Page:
In the 8th District, GOP Rep. Dan Bishop is retiring to run for attorney general, leaving open a 58-40 Trump seat that spans from Charlotte’s suburbs eastward to the Sandhills. The revised district appears to reward turncoat Democratic state Rep. Tricia Cotham, whose party switch to the GOP earlier this year handed Republicans a veto-proof majority, which they’ve used to restrict abortion and pass other far-right policies. Cotham has not yet indicated what she’ll do next—her legislative district was also made much redder—but the 8th picks up her base in Charlotte’s inner suburbs from the 12th.
The state’s other four House members would see their districts retain a similar political composition. The two remaining Democratic districts would both become bluer: Rep. Deborah Ross’ 2nd District in Raleigh would shift from 64-35 Biden to 67-31 Biden, while Rep. Valerie Foushee’s neighboring 4th District, which includes the Durham and Chapel Hill areas in the Research Triangle, moves from 67-32 Biden to 72-26 Biden.
Meanwhile, Republican Rep. David Rouzer’s 7th District in southeastern North Carolina sees few changes and stays solidly red at 55-44 Trump. Finally, in the Appalachian Mountains, in the state’s far western corner, Republican Rep. Chuck Edwards’ 11th District is largely untouched and would have voted 55-44 for Trump in 2020.
As a result, the new map will yield a delegation that, at best, splits 10-4 in Republicans’ favor, or very possibly 11-3—if not next year, then later this decade. Democrats’ only real chance of reversing these gerrymanders involves either passing legislation at the federal level, which likely can’t happen before 2025, or taking back the state Supreme Court, which involves a multiyear plan that would require winning four of the next five court races between 2024 and 2028.
FLORIDA 13TH DISTRICT. Whitney Fox, who stepped down as an official with the Pinellas Suncoast Transit Authority this week, on Tuesday became the first notable Democrat to launch a bid against hardline GOP Rep. Anna Paulina Luna. Fox entered the race with an endorsement from former St. Petersburg Mayor Rick Kriseman for a seat that, under the current GOP gerrymander, backed Donald Trump 53-46 in 2020.
NEW YORK 3RD DISTRICT. While GOP state Sen. Jack Martins said back in May he was “not at all” interested” in trying to replace scandal-ridden incumbent George Santos, he showed a little more interest this week in an interview with Politico. “We will have that conversation if and when it comes up,” said Martins, who was the 2016 nominee for the last version of this seat, even as he maintained that he wanted to remain in the legislature.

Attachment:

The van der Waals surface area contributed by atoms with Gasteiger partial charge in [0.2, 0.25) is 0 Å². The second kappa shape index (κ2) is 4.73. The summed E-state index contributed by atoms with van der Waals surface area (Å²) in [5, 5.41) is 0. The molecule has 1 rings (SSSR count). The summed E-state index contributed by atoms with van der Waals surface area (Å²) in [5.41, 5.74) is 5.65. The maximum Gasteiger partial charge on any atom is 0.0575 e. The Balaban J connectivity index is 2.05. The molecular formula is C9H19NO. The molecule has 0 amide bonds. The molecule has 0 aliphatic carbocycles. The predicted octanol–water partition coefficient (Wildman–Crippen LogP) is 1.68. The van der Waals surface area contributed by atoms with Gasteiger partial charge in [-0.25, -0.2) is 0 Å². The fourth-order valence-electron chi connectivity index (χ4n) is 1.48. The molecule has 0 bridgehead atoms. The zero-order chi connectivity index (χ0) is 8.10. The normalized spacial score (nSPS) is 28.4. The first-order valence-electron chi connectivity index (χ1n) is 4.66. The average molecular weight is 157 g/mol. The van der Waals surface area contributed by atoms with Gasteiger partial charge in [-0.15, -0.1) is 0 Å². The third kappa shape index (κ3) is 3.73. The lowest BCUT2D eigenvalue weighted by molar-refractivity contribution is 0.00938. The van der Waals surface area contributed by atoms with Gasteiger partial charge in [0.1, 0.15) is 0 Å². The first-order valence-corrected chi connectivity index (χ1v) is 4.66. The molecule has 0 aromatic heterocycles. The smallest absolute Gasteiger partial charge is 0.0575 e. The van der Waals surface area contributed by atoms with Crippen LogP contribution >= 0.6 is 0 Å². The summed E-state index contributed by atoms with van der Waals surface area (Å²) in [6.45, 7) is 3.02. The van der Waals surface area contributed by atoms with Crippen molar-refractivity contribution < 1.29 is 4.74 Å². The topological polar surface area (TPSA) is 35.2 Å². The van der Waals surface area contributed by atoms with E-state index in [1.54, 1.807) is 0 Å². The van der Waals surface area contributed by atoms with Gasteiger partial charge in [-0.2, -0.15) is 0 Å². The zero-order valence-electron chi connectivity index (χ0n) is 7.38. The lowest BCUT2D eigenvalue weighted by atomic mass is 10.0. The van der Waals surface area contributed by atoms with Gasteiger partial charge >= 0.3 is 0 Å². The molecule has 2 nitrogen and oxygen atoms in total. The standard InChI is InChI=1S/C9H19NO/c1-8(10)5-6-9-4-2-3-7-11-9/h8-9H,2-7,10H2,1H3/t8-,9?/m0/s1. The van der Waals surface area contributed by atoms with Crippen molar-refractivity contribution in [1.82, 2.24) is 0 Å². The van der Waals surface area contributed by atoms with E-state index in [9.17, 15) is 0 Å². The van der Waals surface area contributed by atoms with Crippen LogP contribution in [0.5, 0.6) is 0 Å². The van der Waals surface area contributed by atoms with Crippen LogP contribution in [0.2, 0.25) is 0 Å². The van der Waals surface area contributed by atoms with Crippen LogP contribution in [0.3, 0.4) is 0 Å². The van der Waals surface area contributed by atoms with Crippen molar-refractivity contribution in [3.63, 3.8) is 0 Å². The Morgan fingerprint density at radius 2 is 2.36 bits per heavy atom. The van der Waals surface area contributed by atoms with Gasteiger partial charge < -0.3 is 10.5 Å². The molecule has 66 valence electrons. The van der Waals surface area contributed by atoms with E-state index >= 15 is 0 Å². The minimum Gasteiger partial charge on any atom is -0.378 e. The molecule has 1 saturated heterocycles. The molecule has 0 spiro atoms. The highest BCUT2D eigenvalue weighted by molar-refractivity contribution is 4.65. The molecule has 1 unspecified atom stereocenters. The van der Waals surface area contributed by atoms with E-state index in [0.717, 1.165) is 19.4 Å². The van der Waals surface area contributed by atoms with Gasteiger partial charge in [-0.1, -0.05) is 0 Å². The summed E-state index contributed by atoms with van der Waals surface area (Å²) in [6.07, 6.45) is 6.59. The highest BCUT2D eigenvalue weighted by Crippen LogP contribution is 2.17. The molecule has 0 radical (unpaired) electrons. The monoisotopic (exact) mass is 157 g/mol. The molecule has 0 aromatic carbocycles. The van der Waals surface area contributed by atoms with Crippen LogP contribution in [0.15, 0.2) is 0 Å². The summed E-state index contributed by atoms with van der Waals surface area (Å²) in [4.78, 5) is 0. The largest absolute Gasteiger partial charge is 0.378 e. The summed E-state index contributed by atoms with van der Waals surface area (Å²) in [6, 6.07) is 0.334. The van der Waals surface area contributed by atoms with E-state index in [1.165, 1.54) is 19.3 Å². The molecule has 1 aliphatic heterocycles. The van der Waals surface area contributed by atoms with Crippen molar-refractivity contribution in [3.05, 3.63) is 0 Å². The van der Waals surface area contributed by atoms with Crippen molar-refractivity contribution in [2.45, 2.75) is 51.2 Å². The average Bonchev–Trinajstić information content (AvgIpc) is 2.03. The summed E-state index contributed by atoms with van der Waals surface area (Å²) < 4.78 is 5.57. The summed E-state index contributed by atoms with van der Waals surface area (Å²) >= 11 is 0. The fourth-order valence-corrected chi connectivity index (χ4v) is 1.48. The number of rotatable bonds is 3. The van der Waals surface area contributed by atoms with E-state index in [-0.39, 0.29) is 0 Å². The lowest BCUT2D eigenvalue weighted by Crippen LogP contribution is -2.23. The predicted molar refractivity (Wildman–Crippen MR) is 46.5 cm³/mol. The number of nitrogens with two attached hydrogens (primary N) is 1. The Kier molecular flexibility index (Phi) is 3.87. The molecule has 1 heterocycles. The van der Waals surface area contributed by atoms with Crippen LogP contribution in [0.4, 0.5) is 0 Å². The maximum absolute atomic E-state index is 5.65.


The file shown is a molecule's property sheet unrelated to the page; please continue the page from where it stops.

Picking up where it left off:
Former Rep. Tom Suozzi has earned the backing of the well-connected New York State and New York City Building and Construction Trades Councils for his bid for the Democratic nod.
PENNSYLVANIA 10TH DISTRICT. Former TV news anchor Janelle Stelson has released a survey from Public Policy Polling that shows her leading 2022 nominee Shamaine Daniels 33-20 in next year’s Democratic primary to face GOP Rep. Scott Perry, with no one else exceeding 3%.
The memo also finds that the frontrunners are the only candidates with much name recognition with primary voters: Stelson, who stepped down last month after 27 years working for NBC affiliate WGAL, posts a 49-8 favorable rating, while respondents give Daniels a 35-9 score.
Blake Lynch, who recently stepped down as an executive at central Pennsylvania’s NPR affiliate WITF, announced Tuesday that he was joining the busy Democratic primary to face far-right GOP Rep. Scott Perry. Lynch, who previously worked in Harrisburg city government as both a community policing liaison and director of community relations and engagement, would be the first Black person to represent the Harrisburg and York areas in the House.
COLORADO 4TH DISTRICT. Weld County Sheriff Steve Reams has ruled out waging a GOP primary bid against Rep. Ken Buck, explaining that “the timing is simply not right for me and my family.”
OREGON 5TH DISTRICT. State Rep. Janelle Bynum on Tuesday publicized an endorsement from Gov. Tina Kotek ahead of next year’s Democratic primary to face freshman GOP Rep. Lori Chavez-DeRemer.
The Oregon Capitol Chronicle’s Julia Shumway notes that Bynum mulled a 2020 bid for state House speaker against Kotek, who held that post. But Bynum, who remains the only Black woman in the chamber, decided not to go through with it after Kotek pledged to strengthen the Black, Indigenous and People of Color Caucus and ensure that a person of color served in the leadership.